So many of the letters of tribute to Catherine LeDuke speak of lofty, intellectual, and inspirational feats of wizardry which Mother performed. But the truth is Mother had a lighter side to her image that is quite varied and equally unforgettable, especially to the individuals who got to witness those times.
A writer whose letter will be posted in its entirety at a later time tells us of a trip to Memphis to see a musical at the Orpheum. Mother is driving a call full of silly girls (is there any other kind) and overhears that one of them has met a boy recently who lives in Covington. Since they knew where he lived Mother drove the giggly crew past the house to give her heart throbbing passenger a thrill. Alas, no boy, no wave, no kiss-blowing on this trip.
They did however pass a cemetery. So serious was Miss Catherine, as she chose this opportunity to do a little "teaching" on the drive to Memphis. "Do you know why they do not bury anyone that lives within two blocks of that grave yard?" she asked her charges. Silly girls! It took them 20 miles to figure out that they do not bury the living.
Well, I didn't say her lighter side qualified her as a great comedian.
Another letter writer tells about the somewhat "zestful" way Mother would say the word "Damn" when demonstrating proper enunciation of all the words spoken by Lady Macbeth. Remember, she always emphasized speaking clearly and distinctly. "If the play calls for a curse, then do so with gusto." And if the scene calls for poor English, then lay it on with clarity: "I seen the little lamp".
And who else could direct by demonstration to the Drama Club members the art of "slurping" one's coffee from the saucer or the proper way to "walk like an old woman" at her then young age of 45.
And of course she often reminded us when we were tempted to get long-winded with our essays that when writing or giving a speech, "keep it short, like the girl's skirt". Catherine LeDuke said that???
Yet another describes Mother taking a group of young people on a "cultural" trip to Memphis during which Catherine LeDuke took them all to a fancy restaurant. "The first time a ever ate at a McDonald's was with your mother", she writes. Catherine spared no expense in exposing her students to the finer things in life.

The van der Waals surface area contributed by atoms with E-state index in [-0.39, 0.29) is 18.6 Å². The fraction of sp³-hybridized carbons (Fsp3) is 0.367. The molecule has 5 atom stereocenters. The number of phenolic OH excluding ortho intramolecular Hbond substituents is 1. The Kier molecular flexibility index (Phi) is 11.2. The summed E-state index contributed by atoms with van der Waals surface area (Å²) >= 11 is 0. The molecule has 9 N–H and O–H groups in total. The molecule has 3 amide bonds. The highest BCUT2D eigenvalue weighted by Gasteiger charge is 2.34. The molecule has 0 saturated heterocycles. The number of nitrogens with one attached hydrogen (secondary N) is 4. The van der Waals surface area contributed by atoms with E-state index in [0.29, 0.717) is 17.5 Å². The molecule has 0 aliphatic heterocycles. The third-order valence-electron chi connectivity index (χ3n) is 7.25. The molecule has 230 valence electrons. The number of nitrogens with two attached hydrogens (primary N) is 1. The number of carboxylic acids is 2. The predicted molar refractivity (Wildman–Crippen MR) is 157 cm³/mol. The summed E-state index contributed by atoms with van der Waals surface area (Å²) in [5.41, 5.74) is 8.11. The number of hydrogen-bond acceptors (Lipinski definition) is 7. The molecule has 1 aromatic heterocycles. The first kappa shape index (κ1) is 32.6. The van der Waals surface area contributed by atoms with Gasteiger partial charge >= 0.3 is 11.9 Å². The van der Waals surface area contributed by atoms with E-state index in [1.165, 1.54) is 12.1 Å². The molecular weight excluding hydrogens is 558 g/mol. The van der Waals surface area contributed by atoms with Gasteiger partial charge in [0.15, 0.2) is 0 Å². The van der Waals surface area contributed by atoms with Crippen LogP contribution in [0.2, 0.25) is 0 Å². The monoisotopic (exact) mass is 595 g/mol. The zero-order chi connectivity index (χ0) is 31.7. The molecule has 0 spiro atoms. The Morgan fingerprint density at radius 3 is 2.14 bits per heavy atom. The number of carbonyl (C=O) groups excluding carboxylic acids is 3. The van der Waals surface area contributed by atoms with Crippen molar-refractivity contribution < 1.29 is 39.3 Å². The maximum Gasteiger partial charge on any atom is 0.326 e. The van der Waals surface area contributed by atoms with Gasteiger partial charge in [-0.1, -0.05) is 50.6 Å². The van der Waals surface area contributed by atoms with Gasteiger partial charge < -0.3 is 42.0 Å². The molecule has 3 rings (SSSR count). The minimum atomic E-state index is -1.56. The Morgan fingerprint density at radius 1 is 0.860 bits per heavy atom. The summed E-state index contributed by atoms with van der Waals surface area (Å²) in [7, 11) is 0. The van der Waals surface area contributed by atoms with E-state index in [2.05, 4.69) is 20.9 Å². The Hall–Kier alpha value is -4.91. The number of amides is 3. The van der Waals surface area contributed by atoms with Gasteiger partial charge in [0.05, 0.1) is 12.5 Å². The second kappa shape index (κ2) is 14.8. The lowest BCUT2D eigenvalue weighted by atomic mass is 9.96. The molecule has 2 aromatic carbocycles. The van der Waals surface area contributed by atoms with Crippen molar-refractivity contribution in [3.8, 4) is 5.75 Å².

This short letter spoke volumes:
When I think about your parents, I think survival. We would not have survived without your parents help. So in a sense I believe that I had two moms and two dads. Your mom bought me my first pair of real earrings. She will always have a special place in my heart. She was part of my inspiration to become a school teacher.
From another letter writer; Miss Catherine was the first female that I ever saw wear long pants. Remember now, just prior to Mother teaching school at THS she was a "rural mail carrier".
"Neither rain, nor snow, nor sleet, nor cold of morning..............." or something like that. Anyway Nell Frances Campbell Scott was remembering that while James Neville was winning World War II, Mother took over his job at the Post Office when Nell Frances' father was Post Master. "Those long pants helped to keep her warm in cold weather out on 'the route' delivering mail. What a good solution that was to keeping warm."
Is there a woman's closet today that is not three quarters full of pants??????
Yes, She had a lighter side. But even as we remember those moments and write about those memories I know each of us mentally call up an image of Mother's smiling face while continuing to feel the serious emotions of love, thankfulness, and awe at the multi-faceted life of Catherine Patty LeDuke.
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